The Northern Michigan JournalNM LIVINGNEXT

The Strategies of March
by Duncan Sprattmoran

With March spring begins to tease us, the lakes are frozen solid and the sun makes it higher into the sky each day. March is also the month we all suffer cabin fever in a major contagious dose. You go to the super market to buy some oranges from Florida for some vitamin C and come home to find you've contracted a bad case of the cabin fever blues. The four walls of the house are too tight, the couch too hard, and your true love is just as blue as you, and so you really don't want to do the things you have to do. Even sex and cooking become strained in March when you know the sap is pooling in the bottom of the roots but hasn't started to rise yet and there's nothing to buy but rutabagas, beets and potatoes.

But the sun does begin to shine, and with each extended afternoon, the blues begin to boil and you think that you could take the funky sap that runs through your veins and boil it down into the quintessence of sweet. On sunny March days I walk through the house naked, warmed by the heat pouring through the windows. I pretend it is summer even though the thermometer may not even read over twenty. And on those days when the ice begins to melt, the sun to shine more brightly than it did in January, the chickadees to flit around as if the spring has come, I begin to imagine that winter has really come to an end, that the verdancy of May when trillium and morels spring from the leafmold will be here in just a few days.

But tomorrow is bound to be cold again and the clouds will lower, a grey ceiling that presses down on the treetops, and now instead of snow, which at least redeems us all with the prospect of skiing, rain falls. And the rain is cold, grayer than the clouds, and the house grows chilly despite the furnace putting out the heat, and the self wants nothing but to run unfettered through a blossoming world. In March in northern Michigan the garden of Eden is a cruel dream which we wake from and remember through out the day. Sin becomes a fantasized possibility, a smorgasbord of sensuality the cold precludes. Wanting to fall in love, we drink too much beer and say stupid things to our friends and go home and rue our words within the insulated confines of our walls. Wanting easy redemption, we pour through the catalogs and charge to the limit of our gold cards.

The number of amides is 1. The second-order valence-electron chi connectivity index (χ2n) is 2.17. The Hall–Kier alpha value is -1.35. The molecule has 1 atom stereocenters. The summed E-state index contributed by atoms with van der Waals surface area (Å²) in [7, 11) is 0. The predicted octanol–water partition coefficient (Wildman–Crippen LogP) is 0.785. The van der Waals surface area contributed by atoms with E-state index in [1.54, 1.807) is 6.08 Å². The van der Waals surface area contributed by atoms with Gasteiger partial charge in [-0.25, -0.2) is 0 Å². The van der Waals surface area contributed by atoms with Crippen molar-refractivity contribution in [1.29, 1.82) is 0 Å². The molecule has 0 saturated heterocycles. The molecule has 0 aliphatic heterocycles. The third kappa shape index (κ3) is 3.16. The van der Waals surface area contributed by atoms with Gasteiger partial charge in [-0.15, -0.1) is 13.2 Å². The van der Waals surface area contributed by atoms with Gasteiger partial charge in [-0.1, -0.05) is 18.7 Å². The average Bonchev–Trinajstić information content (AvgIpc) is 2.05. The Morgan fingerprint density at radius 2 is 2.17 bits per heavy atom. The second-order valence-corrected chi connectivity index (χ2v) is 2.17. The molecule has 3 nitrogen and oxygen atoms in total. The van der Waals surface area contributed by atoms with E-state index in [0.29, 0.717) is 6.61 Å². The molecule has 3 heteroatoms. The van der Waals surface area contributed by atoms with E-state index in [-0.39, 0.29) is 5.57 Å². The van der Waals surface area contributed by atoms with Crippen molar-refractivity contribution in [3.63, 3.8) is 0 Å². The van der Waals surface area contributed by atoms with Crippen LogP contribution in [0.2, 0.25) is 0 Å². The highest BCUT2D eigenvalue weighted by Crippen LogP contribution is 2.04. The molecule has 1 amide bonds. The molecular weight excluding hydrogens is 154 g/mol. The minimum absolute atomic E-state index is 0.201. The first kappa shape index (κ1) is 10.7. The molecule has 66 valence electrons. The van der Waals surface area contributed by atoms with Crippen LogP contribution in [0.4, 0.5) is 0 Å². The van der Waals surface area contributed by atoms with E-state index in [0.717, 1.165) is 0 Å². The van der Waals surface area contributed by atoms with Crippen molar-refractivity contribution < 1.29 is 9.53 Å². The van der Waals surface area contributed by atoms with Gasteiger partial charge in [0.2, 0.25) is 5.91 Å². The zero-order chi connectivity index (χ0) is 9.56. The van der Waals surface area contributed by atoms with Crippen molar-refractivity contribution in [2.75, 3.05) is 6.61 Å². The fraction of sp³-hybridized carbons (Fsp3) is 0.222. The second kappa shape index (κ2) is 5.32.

This afternoon the light was golden and these stratagem were at worst banal and at best reinforced the deleterious effects of the weather. I daydreamed the afternoon away, imagining all I could do once the weather gets better, where I could go once the ice leaves the roads. For a case of cabin fever I retreat into my studio and throw paint, tear paper, strum wildly on my guitar, hammer on the keyboard hoping to make some sense of the malaise which grips me. Each of these things works to pass the time, to make me forget the inexorable fact that winter is still here by the calendar (remember that summer when Pinatubo blew up and it frosted in July).

And yet I can never fully fool myself into believing there is a cure for cabin fever. There's really nothing you can do but read a good book, drink some tea, crawl deeper under the blanket and believe summer must follow winter, that the complement to the blues are naval oranges, sweet as a sentimental remembrance, thick skinned as the best of them.

And on those days when the temperature climbs and the sun brings sweat to the brow, I think: "I've made it somehow, survived yet another case of cabin fever".

The Northern Michigan JournalNM LIVINGNEXT

mail to nmj

NMJ Land - NMJ Views - NMJ Community - NMJ Living

NMJ Home Page

webdesign by leelanau communications

northern michigan journal advertisers